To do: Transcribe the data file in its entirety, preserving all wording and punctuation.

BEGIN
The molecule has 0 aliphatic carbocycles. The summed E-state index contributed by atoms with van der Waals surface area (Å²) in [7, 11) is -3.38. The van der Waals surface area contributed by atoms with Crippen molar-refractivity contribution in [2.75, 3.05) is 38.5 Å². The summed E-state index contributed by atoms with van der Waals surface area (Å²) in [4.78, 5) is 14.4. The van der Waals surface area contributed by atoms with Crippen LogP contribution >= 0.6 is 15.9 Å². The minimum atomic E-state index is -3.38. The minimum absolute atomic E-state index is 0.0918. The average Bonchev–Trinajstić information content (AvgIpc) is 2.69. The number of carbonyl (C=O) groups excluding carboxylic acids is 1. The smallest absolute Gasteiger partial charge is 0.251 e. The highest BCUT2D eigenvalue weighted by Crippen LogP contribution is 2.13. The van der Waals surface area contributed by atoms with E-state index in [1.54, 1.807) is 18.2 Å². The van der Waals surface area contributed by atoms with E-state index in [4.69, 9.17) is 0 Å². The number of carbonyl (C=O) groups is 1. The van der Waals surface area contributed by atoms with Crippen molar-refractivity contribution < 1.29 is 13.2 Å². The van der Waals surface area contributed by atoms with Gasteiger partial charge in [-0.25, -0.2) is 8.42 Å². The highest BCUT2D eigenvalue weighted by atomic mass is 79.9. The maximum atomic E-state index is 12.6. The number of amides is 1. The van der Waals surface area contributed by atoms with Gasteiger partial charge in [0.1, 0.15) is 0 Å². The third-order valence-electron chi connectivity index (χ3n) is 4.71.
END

The molecule has 0 aliphatic carbocycles. The summed E-state index contributed by atoms with van der Waals surface area (Å²) in [7, 11) is -3.38. The van der Waals surface area contributed by atoms with Crippen molar-refractivity contribution in [2.75, 3.05) is 38.5 Å². The summed E-state index contributed by atoms with van der Waals surface area (Å²) in [4.78, 5) is 14.4. The van der Waals surface area contributed by atoms with Crippen LogP contribution >= 0.6 is 15.9 Å². The minimum atomic E-state index is -3.38. The minimum absolute atomic E-state index is 0.0918. The average Bonchev–Trinajstić information content (AvgIpc) is 2.69. The number of carbonyl (C=O) groups excluding carboxylic acids is 1. The smallest absolute Gasteiger partial charge is 0.251 e. The highest BCUT2D eigenvalue weighted by Crippen LogP contribution is 2.13. The van der Waals surface area contributed by atoms with E-state index in [1.54, 1.807) is 18.2 Å². The van der Waals surface area contributed by atoms with E-state index in [4.69, 9.17) is 0 Å². The number of carbonyl (C=O) groups is 1. The van der Waals surface area contributed by atoms with Crippen molar-refractivity contribution < 1.29 is 13.2 Å². The van der Waals surface area contributed by atoms with Gasteiger partial charge in [-0.25, -0.2) is 8.42 Å². The highest BCUT2D eigenvalue weighted by atomic mass is 79.9. The maximum atomic E-state index is 12.6. The number of amides is 1. The van der Waals surface area contributed by atoms with Gasteiger partial charge in [0.1, 0.15) is 0 Å². The third-order valence-electron chi connectivity index (χ3n) is 4.71.